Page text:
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Cleaning the microscope

Posted on2 Years ago by
Cleaning the microscope
Clean microscope optics are a prerequisite for successful
microscopy and perfect images.

Cleaning procedure:

  • Blow all loose dust particles away with a dust blower.
  • Remove all water-soluble dirt with distilled water. If this is unsuccessful repeat using a solution of diluted washing-up liquid.
  • Remove any remaining residue with a dry cotton swab, but breathe on the surface first to generate a film of moisture.
  • To remove oily dirt, use a solution of dilute washing-up liquid initially. If this does not produce a satisfactory result, repeat the cleaning using a solvent (Optical Cleaning Solution L, petroleum ether).
  • Greasy dirt must always be removed using a solvent.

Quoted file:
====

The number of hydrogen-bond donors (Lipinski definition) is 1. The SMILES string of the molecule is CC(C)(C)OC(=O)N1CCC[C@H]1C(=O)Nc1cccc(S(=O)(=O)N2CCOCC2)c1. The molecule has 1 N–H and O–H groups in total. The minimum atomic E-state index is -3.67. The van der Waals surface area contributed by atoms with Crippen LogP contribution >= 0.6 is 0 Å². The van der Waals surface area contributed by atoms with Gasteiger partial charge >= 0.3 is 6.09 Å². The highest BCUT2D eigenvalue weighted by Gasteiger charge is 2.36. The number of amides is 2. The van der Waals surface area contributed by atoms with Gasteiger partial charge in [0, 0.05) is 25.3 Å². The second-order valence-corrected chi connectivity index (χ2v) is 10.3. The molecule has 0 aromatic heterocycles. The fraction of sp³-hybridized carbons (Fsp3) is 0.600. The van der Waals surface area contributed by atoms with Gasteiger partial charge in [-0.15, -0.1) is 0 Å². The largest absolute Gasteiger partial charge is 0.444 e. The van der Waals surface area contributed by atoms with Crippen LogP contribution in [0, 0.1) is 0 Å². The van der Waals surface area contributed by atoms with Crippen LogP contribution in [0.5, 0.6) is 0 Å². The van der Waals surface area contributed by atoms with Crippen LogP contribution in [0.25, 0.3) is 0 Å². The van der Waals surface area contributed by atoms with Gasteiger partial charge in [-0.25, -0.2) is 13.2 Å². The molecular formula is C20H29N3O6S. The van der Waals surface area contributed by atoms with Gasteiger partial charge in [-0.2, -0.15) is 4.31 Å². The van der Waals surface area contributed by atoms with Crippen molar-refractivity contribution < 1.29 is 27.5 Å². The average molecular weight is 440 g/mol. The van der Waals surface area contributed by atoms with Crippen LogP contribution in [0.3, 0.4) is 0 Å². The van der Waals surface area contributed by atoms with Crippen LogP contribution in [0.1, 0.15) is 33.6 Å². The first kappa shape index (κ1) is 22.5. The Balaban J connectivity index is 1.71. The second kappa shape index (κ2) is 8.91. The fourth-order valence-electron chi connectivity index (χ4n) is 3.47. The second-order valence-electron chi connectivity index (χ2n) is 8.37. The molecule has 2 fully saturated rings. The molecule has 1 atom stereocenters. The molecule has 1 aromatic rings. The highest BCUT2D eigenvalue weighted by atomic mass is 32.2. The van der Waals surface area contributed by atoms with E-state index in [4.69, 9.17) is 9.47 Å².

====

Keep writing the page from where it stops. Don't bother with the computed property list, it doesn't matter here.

• Place the objectives, eyepieces and cameras on a dust-free surface (e.g. fresh aluminum foil).
  • All other optical components to be cleaned should be as accessible as possible.
  • Dip the cotton swab into the cleaning solution and shake off excess liquid.
  • An excess of liquid in a cotton bud will flow over the rim of the lens and attack the lens cement. This may consequently lead to the removal of the cement between bonded components.
  • The solvent should remove as much dirt as possible. In order to increase the retention time of volatile organic solvents in the cotton bud, some users chill the solvent (–10ºC to –20ºC). Chilled solvents have a disadvantage: due to their low temperature, condensation may form on the lens surface and leave a residue.
  • A more suitable way to improve the retention time of a solvent is to add isopropanol, for example.


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